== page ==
Dáil Éireann - Volume 632 - 01 March, 2007

Written Answers. - Pension Provisions.

Mr. S. Ryan asked the Minister for Finance if his attention has been drawn to the fact that an anomaly now exists with regards to the pensions of women civil servants who were obliged to retire from the service on marriage and who returned, having repaid their marriage gratuity with interest, to the service, post 1995 in view of the fact that civil servants are now obliged to pay full social welfare and it now transpires that the women who returned post 1995 find that under a new formula their previous service is being aggregated with their current service thus reducing their pension entitlements substantially; his views on whether this is an anomaly situation which affects all women who were forced to retire on marriage and return to the service post 1995; and when he will propose to address this anomaly. [8066/07]

  Mr. Cowen: Civil Servants appointed prior to April 1995 pay a modified rate of Pay Related Social Insurance (PRSI) and are not eligible for most Social Welfare benefits, including the Old Age Contributory Pension (OACP). Their personal pension entitlements are met entirely from the Civil Service (occupational) Pension Scheme.

All staff (with minor exceptions) appointed or reappointed as established civil servants on or after 6th April 1995 are full Class A PRSI contributors. As such they are entitled to the full range of Social Welfare benefits. Their civil service retirement benefits are integrated with the OACP.

The introduction of “integrated pensions” in 1995 was designed in such a way as to ensure that the combination of personal Social Welfare and civil service pension benefits was at least as favourable as the civil service benefits payable to pre 1995 appointees.

Any officer who received a marriage gratuity as a result of the “marriage bar” and who was subsequently re-appointed as an established civil servant is entitled to have all of the earlier service reckoned for civil service pension purposes subject to repayment of the gratuity with appropriate compound interest.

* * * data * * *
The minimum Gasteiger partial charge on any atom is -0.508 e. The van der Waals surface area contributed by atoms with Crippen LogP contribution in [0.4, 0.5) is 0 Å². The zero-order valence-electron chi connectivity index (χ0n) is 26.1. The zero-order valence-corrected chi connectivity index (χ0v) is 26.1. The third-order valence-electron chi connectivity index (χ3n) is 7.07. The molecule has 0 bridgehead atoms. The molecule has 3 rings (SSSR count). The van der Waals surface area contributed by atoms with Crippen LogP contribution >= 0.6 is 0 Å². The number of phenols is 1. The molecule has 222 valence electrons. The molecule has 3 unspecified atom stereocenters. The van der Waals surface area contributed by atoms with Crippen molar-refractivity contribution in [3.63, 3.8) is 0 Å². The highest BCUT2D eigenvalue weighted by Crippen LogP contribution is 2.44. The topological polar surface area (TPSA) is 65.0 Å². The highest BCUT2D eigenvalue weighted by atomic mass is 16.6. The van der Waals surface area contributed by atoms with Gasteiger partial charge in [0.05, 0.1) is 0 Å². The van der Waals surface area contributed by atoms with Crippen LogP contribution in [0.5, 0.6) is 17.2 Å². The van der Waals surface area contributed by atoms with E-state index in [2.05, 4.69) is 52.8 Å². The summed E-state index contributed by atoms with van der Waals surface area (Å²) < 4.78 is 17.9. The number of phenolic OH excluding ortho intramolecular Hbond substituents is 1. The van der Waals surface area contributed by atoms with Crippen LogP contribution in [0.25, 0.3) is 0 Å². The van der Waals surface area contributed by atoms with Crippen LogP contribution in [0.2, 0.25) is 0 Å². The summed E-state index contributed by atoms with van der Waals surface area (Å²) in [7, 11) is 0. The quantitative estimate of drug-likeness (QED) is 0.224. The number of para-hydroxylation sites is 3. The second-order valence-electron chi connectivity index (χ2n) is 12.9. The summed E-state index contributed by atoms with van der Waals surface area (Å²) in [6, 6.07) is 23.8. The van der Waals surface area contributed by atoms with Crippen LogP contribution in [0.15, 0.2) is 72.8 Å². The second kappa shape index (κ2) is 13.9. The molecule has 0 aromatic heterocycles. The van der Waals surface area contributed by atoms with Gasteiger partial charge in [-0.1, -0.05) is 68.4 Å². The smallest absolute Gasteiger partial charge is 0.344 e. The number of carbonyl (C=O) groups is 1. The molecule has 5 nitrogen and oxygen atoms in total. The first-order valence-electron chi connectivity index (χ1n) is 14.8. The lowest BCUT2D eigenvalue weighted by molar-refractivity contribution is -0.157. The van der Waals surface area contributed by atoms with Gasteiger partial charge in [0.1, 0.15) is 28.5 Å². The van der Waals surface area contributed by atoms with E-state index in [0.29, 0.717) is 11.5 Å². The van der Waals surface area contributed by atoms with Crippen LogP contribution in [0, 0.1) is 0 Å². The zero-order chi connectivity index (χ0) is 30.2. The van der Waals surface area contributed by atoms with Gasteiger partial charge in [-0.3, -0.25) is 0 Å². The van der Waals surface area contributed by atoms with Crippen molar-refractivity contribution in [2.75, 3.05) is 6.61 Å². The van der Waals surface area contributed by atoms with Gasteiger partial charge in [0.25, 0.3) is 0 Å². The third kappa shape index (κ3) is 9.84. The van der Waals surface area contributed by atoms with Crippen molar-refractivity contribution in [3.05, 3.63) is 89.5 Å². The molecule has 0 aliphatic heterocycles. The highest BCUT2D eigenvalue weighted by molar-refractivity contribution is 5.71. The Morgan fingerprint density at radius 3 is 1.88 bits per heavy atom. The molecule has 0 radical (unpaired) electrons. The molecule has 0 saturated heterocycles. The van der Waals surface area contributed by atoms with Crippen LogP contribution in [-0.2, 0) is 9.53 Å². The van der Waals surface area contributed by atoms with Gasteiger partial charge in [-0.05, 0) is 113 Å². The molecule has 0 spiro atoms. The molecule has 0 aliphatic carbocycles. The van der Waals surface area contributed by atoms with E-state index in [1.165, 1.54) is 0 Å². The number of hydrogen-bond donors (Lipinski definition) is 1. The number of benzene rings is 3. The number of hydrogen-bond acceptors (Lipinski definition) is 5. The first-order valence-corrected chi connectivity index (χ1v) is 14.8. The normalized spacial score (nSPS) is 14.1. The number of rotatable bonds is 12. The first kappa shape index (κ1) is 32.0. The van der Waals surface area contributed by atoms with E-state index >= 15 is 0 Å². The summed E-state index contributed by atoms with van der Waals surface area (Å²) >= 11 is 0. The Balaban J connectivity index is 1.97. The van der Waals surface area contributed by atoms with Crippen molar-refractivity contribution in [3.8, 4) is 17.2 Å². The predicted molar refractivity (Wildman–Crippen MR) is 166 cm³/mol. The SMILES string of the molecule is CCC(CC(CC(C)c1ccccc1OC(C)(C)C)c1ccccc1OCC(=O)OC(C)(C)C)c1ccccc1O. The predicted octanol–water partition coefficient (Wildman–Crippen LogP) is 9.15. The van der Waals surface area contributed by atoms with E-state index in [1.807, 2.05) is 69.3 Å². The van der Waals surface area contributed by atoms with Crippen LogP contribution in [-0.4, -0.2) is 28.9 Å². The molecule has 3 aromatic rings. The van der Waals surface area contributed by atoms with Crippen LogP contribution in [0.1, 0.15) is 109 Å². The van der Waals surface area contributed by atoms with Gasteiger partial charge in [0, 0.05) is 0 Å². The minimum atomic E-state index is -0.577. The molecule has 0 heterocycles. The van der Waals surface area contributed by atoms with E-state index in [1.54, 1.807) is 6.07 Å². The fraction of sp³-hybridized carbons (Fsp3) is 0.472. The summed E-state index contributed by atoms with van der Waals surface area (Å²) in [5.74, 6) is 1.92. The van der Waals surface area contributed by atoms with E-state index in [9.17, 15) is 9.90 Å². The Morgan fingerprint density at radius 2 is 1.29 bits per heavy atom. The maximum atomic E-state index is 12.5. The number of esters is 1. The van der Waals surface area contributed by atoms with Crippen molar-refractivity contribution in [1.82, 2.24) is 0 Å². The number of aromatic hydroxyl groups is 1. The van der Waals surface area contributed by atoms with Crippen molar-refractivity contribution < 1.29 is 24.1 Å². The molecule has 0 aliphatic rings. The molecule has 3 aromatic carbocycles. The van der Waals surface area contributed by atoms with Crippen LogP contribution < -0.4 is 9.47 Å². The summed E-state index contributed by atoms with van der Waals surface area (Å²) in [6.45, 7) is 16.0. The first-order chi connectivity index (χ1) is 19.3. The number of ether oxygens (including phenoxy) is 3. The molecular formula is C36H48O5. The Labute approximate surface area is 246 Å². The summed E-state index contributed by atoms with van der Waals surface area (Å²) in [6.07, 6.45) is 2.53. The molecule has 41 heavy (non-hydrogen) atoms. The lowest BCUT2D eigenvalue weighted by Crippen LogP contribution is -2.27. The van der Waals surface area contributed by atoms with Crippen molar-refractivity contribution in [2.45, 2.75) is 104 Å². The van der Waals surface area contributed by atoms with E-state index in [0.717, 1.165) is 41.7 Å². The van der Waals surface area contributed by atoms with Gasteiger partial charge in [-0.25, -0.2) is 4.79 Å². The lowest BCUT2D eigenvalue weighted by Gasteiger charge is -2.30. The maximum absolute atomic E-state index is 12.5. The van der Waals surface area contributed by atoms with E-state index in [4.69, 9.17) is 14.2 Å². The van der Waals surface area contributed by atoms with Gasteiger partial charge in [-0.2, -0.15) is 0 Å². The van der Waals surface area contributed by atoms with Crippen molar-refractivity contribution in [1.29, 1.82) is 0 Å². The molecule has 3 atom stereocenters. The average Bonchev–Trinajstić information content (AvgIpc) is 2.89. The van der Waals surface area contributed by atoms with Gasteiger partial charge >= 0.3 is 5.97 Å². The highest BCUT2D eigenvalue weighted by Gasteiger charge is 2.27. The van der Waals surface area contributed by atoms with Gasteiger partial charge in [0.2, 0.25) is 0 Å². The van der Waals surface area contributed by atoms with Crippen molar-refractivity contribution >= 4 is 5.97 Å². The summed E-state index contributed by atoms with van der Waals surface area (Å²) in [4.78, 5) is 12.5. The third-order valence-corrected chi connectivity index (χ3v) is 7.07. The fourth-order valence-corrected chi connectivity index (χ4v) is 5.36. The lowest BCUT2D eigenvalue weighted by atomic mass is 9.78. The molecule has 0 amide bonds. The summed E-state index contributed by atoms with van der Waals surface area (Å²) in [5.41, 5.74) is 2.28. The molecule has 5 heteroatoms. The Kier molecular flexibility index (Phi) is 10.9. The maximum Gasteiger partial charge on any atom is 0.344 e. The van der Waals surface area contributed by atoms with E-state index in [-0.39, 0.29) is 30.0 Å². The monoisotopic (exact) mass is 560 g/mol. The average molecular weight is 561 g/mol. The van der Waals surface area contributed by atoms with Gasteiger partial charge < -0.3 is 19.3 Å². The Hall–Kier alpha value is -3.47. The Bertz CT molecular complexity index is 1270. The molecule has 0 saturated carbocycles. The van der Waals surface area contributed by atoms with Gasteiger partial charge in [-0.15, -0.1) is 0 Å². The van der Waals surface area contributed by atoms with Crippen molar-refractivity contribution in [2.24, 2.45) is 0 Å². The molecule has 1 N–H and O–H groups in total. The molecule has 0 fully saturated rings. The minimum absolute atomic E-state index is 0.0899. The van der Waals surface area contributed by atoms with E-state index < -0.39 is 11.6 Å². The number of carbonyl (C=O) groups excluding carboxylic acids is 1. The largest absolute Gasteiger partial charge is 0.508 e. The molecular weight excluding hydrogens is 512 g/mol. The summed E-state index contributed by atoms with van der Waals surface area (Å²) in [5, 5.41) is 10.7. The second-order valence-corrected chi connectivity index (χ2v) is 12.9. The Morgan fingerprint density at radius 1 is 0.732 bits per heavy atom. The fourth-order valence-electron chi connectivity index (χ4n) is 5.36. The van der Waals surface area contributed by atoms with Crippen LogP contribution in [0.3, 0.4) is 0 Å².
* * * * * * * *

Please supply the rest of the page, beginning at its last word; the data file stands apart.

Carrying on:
A person whose reappointment was prior to 1995 would, on retirement, receive a civil service pension and lump-sum calculated by reference to salary and length of service.

In the case of persons reappointed after 1 April 1995 the civil service retirement lump sum would be calculated on the same basis as above. Civil [1671] service pension would be calculated by reference to length of service but by reference to “integrated salary” i.e. salary less twice the personal rate of OACP. However, when aggregated with OACP entitlements, the total pension payable would be at least equal to, and in many cases greater than, the pension payable to a comparable pre 1995 appointee.

I would not accept therefore that the occupational pension entitlements of persons re-appointed after 1995 are less favourable than those of persons appointed or reappointed prior to that time.

The existing Social Welfare entitlements of a retiring officer who is in full PRSI and who is in receipt of a Social Welfare Spouse's pension prior to retirement are subject to review where the person is entitled also to receive an OACP following retirement. In these circumstances the officer is entitled to one Social Welfare benefit payment only and is awarded the greater of the benefits. This is a feature of the Social Insurance system [1672] and applies to all individuals covered by full PRSI. I would not accept that it is an anomaly situation affecting women who resigned from the civil service on marriage but who were reappointed to the civil service subsequent to 1995.